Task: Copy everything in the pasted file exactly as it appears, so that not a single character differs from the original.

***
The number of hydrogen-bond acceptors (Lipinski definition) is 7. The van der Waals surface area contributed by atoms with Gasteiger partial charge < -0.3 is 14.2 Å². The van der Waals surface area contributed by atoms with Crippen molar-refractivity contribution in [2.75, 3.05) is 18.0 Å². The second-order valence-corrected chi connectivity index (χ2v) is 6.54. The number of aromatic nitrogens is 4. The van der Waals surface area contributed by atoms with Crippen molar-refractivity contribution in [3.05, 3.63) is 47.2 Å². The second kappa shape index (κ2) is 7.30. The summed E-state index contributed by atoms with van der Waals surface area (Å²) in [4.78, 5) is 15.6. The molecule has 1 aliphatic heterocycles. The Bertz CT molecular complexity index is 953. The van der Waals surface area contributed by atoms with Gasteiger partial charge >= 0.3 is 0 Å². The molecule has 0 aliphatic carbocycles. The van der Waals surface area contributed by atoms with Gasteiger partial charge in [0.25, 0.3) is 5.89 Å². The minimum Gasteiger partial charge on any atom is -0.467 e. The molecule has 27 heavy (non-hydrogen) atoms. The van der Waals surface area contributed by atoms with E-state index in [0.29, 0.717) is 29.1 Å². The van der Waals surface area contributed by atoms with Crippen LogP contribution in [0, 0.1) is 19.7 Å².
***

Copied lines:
The number of hydrogen-bond acceptors (Lipinski definition) is 7. The van der Waals surface area contributed by atoms with Gasteiger partial charge < -0.3 is 14.2 Å². The van der Waals surface area contributed by atoms with Crippen molar-refractivity contribution in [2.75, 3.05) is 18.0 Å². The second-order valence-corrected chi connectivity index (χ2v) is 6.54. The number of aromatic nitrogens is 4. The van der Waals surface area contributed by atoms with Crippen molar-refractivity contribution in [3.05, 3.63) is 47.2 Å². The second kappa shape index (κ2) is 7.30. The summed E-state index contributed by atoms with van der Waals surface area (Å²) in [4.78, 5) is 15.6. The molecule has 1 aliphatic heterocycles. The Bertz CT molecular complexity index is 953. The van der Waals surface area contributed by atoms with Gasteiger partial charge >= 0.3 is 0 Å². The molecule has 0 aliphatic carbocycles. The van der Waals surface area contributed by atoms with Gasteiger partial charge in [0.25, 0.3) is 5.89 Å². The minimum Gasteiger partial charge on any atom is -0.467 e. The molecule has 27 heavy (non-hydrogen) atoms. The van der Waals surface area contributed by atoms with E-state index in [0.29, 0.717) is 29.1 Å². The van der Waals surface area contributed by atoms with Crippen LogP contribution in [0, 0.1) is 19.7 Å².